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Posts Tagged "ecology"

The Artful Amoeba

The Private Life of Plankton — in HD

ceratium_plankton_chronicles

Artistic black-and-white photos of plankton — as we saw last time — are fabulous. But what if one hungers for HD? The Plankton Chronicles have got you covered. On Friday I wrote about the Plankton Portal, a project to enlist the public’s help in identifying and cataloguing weird, deep-sea life. Via their blog, I learned [...]

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The Artful Amoeba

Ever Wanted to Observe and ID Weird Deep Sea Creatures? Here’s Your Chance

siphonophore_Forskalia_sp_umiami_pressreleaseperm_200

If you’re like me, you’ve pondered from time to time the goings-on of life in the deep. What’s happening down there this very moment? What do the creatures look like when they’re just hanging out? But most of us will never be able to take a trip in a submersible. Now, though fuzzy and in [...]

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The Artful Amoeba

Glass Sponges Poriferify — and Beautify — Impoverished Antarctic Neighborhood

glass_sponges_Larsen_Fillenger_et_al_200

Glass sponges are taking over a newly sunlit strip of Antarctic marine real estate at a blistering clip, surprising biologists who had no idea they had it in them. And what’s in them, it turns out, is also fairly astounding. The story, as was widely reported last month, is this: Although more than 30% of [...]

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The Artful Amoeba

Postcards from Rangitoto

img_0279_200

A week and a half ago I stepped off a plane and into the Southern Hemisphere for the first time in my life. In spite of 12 hours of cramped legs and loud children heedless of fellow travelers’ sleep needs, it was an exhilarating feeling. Location: New Zealand. Though David Attenborough ably prepared me for [...]

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Compound Eye

Recipe for a photograph #3: Pollinators in Flight

Apis97f

In this post I explain how to take a lurid sex photograph. Or specifically, a lurid photograph of plant sex. Pollination makes a fascinating photographic subject. Hundreds of thousands of plant and animal species participate in nearly endless permutations of the phenomenon. Plants bribe animals with floral rewards, animals show up to imbibe, and you’ll [...]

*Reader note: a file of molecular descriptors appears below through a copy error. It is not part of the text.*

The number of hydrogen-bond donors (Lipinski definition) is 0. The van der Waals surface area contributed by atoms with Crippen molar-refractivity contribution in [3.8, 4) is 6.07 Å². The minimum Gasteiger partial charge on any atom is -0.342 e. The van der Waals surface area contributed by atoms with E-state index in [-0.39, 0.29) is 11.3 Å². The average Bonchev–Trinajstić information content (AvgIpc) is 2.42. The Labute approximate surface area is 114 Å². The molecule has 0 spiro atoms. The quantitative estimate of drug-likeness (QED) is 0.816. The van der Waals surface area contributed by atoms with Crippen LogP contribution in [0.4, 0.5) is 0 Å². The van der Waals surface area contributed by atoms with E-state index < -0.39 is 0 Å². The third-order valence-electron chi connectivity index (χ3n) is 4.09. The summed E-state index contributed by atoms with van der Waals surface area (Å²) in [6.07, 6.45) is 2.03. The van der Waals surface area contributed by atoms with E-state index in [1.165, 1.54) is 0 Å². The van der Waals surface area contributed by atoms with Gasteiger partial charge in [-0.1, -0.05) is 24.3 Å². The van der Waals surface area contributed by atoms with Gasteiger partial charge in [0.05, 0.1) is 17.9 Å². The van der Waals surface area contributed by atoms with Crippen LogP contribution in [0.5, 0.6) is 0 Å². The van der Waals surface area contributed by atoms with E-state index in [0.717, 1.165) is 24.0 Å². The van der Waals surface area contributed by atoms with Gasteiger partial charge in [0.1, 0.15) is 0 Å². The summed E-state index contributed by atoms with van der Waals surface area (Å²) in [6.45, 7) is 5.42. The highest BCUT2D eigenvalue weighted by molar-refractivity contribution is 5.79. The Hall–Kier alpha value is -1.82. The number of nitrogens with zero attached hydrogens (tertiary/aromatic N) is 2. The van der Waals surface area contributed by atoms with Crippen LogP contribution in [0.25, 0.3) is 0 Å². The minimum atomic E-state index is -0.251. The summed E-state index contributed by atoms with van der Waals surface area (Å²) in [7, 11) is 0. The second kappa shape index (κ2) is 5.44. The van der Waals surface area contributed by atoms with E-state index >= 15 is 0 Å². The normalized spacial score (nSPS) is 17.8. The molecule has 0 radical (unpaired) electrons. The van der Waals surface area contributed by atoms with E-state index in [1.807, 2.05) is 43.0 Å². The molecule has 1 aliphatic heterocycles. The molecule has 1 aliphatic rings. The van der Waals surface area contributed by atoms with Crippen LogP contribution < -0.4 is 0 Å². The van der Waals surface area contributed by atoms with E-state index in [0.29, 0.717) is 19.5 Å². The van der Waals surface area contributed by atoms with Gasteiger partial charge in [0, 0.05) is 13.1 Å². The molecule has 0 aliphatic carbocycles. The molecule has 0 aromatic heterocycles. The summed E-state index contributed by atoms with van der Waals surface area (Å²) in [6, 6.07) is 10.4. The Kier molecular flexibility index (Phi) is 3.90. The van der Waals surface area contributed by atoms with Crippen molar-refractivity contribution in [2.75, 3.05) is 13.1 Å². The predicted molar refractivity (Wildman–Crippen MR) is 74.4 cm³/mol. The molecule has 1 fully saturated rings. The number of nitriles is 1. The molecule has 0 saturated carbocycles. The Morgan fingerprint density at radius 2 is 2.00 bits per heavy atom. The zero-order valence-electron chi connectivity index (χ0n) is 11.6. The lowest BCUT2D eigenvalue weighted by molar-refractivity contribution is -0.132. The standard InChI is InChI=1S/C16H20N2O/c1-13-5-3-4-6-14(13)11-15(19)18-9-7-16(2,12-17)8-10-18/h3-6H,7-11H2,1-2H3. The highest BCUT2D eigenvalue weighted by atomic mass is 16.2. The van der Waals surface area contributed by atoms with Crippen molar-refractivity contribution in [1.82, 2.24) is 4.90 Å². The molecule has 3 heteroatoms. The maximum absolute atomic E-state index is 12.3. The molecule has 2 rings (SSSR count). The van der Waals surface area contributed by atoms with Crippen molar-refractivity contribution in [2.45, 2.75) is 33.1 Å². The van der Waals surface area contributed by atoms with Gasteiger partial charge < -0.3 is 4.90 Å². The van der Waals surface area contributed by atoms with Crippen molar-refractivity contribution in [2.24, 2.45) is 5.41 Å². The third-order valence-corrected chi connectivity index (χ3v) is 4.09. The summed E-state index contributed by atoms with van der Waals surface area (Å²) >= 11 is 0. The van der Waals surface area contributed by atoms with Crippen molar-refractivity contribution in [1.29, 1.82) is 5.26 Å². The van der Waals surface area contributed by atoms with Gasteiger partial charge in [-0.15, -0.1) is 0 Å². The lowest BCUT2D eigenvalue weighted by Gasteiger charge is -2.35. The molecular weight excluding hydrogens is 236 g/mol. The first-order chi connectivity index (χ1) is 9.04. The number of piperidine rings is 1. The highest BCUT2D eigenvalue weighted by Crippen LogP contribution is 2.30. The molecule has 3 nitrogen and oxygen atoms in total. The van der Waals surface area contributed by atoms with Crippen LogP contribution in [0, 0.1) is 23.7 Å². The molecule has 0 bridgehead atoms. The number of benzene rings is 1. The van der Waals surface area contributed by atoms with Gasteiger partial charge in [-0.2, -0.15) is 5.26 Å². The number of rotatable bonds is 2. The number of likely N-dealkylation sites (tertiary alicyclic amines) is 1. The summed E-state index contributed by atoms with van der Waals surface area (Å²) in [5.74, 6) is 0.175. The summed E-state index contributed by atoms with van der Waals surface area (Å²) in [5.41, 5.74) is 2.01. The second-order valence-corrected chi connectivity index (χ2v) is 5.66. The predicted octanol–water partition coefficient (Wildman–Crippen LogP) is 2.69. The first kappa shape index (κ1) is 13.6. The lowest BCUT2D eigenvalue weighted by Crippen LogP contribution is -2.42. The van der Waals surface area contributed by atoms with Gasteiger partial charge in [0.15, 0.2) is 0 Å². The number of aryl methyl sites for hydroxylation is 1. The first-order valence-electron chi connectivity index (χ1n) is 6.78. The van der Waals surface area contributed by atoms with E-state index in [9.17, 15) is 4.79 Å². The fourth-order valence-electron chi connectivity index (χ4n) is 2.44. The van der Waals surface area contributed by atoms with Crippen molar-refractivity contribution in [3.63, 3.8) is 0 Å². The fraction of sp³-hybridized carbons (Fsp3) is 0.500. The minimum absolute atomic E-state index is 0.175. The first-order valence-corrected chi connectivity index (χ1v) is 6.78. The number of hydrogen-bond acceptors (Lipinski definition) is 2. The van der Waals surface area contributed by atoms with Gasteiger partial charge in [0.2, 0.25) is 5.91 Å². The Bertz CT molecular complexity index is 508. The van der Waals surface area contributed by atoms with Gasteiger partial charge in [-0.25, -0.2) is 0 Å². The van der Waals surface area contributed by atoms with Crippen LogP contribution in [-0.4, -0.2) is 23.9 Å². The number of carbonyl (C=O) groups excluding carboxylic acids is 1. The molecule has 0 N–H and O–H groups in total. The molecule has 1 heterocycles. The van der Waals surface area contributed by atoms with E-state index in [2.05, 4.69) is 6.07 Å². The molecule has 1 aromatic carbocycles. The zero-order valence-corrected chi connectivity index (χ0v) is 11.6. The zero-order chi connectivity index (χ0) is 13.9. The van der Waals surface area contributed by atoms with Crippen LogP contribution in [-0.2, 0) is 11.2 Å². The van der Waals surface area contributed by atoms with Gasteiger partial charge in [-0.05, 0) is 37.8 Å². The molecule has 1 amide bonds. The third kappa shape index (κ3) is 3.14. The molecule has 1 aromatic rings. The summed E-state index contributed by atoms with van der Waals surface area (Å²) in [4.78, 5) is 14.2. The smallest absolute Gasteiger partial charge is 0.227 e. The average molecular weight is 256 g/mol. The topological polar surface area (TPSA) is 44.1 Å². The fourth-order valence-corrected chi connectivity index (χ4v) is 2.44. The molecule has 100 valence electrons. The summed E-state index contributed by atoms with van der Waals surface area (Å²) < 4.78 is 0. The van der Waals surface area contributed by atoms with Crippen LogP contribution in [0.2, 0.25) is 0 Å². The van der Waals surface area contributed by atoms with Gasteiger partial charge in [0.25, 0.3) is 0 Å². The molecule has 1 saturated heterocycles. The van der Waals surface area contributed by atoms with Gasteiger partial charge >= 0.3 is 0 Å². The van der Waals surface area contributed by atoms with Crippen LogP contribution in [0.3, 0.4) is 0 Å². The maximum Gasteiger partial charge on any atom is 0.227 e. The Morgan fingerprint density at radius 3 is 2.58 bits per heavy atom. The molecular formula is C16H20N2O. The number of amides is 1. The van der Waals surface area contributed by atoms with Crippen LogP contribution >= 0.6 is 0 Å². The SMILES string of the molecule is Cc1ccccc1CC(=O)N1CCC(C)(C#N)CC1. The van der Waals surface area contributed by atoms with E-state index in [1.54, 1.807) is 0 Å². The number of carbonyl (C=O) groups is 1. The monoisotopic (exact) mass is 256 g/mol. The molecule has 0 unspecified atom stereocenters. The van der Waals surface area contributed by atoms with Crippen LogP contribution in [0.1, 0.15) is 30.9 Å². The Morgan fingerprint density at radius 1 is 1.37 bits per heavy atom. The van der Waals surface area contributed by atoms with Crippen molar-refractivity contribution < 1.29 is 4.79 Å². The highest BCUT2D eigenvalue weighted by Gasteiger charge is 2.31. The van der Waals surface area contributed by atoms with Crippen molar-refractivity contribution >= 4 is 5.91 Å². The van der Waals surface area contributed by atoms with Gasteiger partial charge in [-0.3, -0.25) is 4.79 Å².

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Compound Eye

Visiting the Devil’s Garden

[the following is a modified repost from Myrmecos, February 2011] I had been following an army ant raid for half an hour through dense tropical forest when the trees unexpectedly parted to reveal a small clearing. Sun broke through the canopy and fell on a low tangle of furry plants.  It was a monoculture, looking as [...]

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Culturing Science

Bermuda Bluebirds Aren’t Native: They Moved In 400 Years Ago

bermuda-bluebird-small

The eastern bluebird (Sialia sialis) has lived in Bermuda as long as recent human memory can recall. It’s considered a native species, and some people even consider the population to be a subspecies–the Bermuda bluebird (Sialia sialis bermudensis)–because it looks a bit different from its mainland counterparts: its blue is a little more purple, and [...]

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Culturing Science

A Natural History of Mistletoe

Mistletoe berries

Mistletoe is frequently spotted hanging above lovers’ heads in terrible holiday specials–but only during one month of the year. That makes it easy to forget that more than 1,300 species hang in forests year-round, parasitizing thousands of tree species around the world. Or, rather, hemiparasitizing, which means the plant is partially self-sufficient: it has its [...]

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Culturing Science

Urban ecology doesn’t have enough humans in it

citynature2

When you read the word “nature,” what do you think of? Maybe you imagine a dark wood with sunlight reaching a mottled floor of foliage, thrushes singing and chipmunks hopping. Maybe you peer through grassy dunes at sanderlings running back and forth in the surf , occasionally halting to frantically peck at the sand. Or [...]

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Culturing Science

DMS(P): the amazing story of a pervasive indicator molecule in the marine food web

dms-feature

In honor of Chemistry Day here on the Scientific American blog network, I’ve dug out partially rewritten a post on ecological chemistry from the Culturing Science archives. Enjoy! Dimethylsulfide.  Does that word mean anything to you?  “Why yes,” you organic chemistry nerds may say, “It clearly is a molecule of sulfur with two methyl groups attached.”  [...]

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Culturing Science

Collapsed cod fishery shows signs of life

cod-feature

Perhaps our species’s greatest misconception about the sea was that it is inexhaustible. The idea seems rather silly now, in a world where most people are familiar with the word “overfishing.” But men once gazed into the deep and imagined that it teemed with life so plentiful that we could take and take without ever [...]

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Culturing Science

Don’t forget the parasites! Reevaluating the pyramid of numbers

foodweb1958-feature